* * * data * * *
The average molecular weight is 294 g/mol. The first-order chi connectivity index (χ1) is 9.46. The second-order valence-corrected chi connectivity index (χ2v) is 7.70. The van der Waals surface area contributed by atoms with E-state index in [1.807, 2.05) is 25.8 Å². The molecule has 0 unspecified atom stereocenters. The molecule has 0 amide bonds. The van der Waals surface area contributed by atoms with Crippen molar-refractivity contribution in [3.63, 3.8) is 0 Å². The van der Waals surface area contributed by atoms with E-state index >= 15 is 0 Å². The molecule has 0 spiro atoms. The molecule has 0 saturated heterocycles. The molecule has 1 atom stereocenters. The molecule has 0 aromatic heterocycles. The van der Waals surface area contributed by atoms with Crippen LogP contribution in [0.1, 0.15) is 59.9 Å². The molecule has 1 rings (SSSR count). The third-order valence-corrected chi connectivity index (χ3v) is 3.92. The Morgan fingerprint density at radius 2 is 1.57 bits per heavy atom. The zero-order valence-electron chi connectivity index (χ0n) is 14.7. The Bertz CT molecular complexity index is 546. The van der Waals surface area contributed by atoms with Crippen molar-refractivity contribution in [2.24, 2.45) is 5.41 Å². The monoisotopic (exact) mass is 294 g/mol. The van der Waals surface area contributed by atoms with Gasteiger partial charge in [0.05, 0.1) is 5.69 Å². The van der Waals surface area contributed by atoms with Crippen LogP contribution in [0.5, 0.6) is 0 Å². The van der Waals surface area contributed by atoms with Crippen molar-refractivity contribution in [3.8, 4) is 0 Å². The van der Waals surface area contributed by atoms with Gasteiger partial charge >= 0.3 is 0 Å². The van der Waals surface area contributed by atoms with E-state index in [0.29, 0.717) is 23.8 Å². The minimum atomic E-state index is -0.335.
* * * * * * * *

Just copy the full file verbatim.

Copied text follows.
The average molecular weight is 294 g/mol. The first-order chi connectivity index (χ1) is 9.46. The second-order valence-corrected chi connectivity index (χ2v) is 7.70. The van der Waals surface area contributed by atoms with E-state index in [1.807, 2.05) is 25.8 Å². The molecule has 0 unspecified atom stereocenters. The molecule has 0 amide bonds. The van der Waals surface area contributed by atoms with Crippen molar-refractivity contribution in [3.63, 3.8) is 0 Å². The van der Waals surface area contributed by atoms with E-state index >= 15 is 0 Å². The molecule has 0 spiro atoms. The molecule has 0 saturated heterocycles. The molecule has 1 atom stereocenters. The molecule has 0 aromatic heterocycles. The van der Waals surface area contributed by atoms with Crippen LogP contribution in [0.1, 0.15) is 59.9 Å². The molecule has 1 rings (SSSR count). The third-order valence-corrected chi connectivity index (χ3v) is 3.92. The Morgan fingerprint density at radius 2 is 1.57 bits per heavy atom. The zero-order valence-electron chi connectivity index (χ0n) is 14.7. The Bertz CT molecular complexity index is 546. The van der Waals surface area contributed by atoms with Crippen molar-refractivity contribution in [2.24, 2.45) is 5.41 Å². The monoisotopic (exact) mass is 294 g/mol. The van der Waals surface area contributed by atoms with Gasteiger partial charge in [0.05, 0.1) is 5.69 Å². The van der Waals surface area contributed by atoms with Crippen LogP contribution in [0.5, 0.6) is 0 Å². The van der Waals surface area contributed by atoms with Crippen molar-refractivity contribution in [3.8, 4) is 0 Å². The van der Waals surface area contributed by atoms with Gasteiger partial charge >= 0.3 is 0 Å². The van der Waals surface area contributed by atoms with E-state index in [0.29, 0.717) is 23.8 Å². The minimum atomic E-state index is -0.335.